For 1.7.5+, these should be:

-[:c] <* \p1[lc] (?\p1[za] Az"house" T[zl] il[: _.1] \p5[D:]\p5[l:]


-[:c] <* \p1[lc] (?\p1[za] $[: _.1] val1 Az"house" T[zl] \p4[D:]\p4[a:]


-[:c] <* \p1[lc] (?\p1[za] $[: _.1] val1 Az"house" [:T]\p5[:l] \p4[D:]\p4[a:]

> All of these include the added word as-is, making it easy to generate
> such a ruleset, but there's a performance impact.  Of these three, the
> last one is the fastest (at least for a specific build of JtR 1.7.4 on
> my computer), because the "$" and "v" commands are cheap compared to "i"
> and because the "T" command is only generated (by the preprocessor) when
> it is needed.

This has remained true for 1.7.5 as well.

> [...] lists of characters with repeats could be a way to help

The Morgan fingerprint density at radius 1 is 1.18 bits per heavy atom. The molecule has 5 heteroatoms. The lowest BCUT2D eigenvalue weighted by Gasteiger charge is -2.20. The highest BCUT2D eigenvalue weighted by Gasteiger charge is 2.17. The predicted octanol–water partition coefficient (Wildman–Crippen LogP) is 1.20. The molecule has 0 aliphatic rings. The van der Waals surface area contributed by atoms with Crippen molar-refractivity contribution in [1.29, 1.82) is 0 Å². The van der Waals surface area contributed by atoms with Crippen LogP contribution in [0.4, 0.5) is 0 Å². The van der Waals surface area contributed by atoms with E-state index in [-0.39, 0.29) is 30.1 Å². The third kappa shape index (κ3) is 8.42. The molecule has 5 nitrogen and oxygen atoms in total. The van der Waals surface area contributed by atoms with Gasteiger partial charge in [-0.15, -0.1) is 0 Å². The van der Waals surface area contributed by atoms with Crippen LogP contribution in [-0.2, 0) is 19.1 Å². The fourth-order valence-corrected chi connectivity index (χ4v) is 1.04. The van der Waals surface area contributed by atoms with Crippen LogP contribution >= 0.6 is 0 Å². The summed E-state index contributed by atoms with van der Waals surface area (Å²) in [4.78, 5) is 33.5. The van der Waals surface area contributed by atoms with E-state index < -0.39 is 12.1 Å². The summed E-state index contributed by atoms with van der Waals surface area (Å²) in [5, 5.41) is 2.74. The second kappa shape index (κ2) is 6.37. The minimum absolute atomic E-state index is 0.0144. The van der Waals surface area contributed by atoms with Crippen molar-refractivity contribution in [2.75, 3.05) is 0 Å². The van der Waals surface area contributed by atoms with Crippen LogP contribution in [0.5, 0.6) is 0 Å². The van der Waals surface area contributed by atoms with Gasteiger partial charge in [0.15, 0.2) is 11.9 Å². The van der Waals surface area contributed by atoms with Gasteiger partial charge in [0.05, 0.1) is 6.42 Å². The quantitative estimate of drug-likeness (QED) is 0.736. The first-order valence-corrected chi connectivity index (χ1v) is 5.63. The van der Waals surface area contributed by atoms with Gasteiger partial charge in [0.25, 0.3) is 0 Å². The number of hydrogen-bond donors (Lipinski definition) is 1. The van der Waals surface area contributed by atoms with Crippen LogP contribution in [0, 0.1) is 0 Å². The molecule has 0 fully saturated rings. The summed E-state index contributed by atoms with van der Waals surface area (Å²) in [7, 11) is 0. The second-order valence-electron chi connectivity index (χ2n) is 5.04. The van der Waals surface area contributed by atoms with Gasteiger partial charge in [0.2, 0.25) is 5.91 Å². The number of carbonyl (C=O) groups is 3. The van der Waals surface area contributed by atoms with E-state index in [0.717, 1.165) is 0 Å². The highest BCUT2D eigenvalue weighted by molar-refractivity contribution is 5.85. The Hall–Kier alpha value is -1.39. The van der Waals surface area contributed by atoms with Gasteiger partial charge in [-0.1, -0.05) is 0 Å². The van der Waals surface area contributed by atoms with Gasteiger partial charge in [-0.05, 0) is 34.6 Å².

> avoid duplicates with case-insensitive hashes in the above examples -
> we could write "-\r[:ccc]" followed by "\p1[lclc]" and "\p1[hHHh] to
> specify the four combinations explicitly such that we're able to exclude
> three of the four with case-insensitive hashes.

I've implemented this in 1.7.5.  Here is a lengthy line that makes use
of this "list of characters with repeats" feature along with everything
else explained above (to deal with all of the numbered drawbacks of the
simple line):

-\r[:ccc] <* \p1\r[lclc] (?\p1\r[zaza] $[: _.1] val1 Az"house" \p1\r[:TT:]\p1\r[:ll:] \p4[D:]\p4[a:]

This is optimal for all hash types at once, whether case-sensitive or
not, but indeed it is more complicated.  It gets expanded into 20 rules
of which only the first 5 are "accepted" with case-insensitive hashes.
That's precisely what was desired.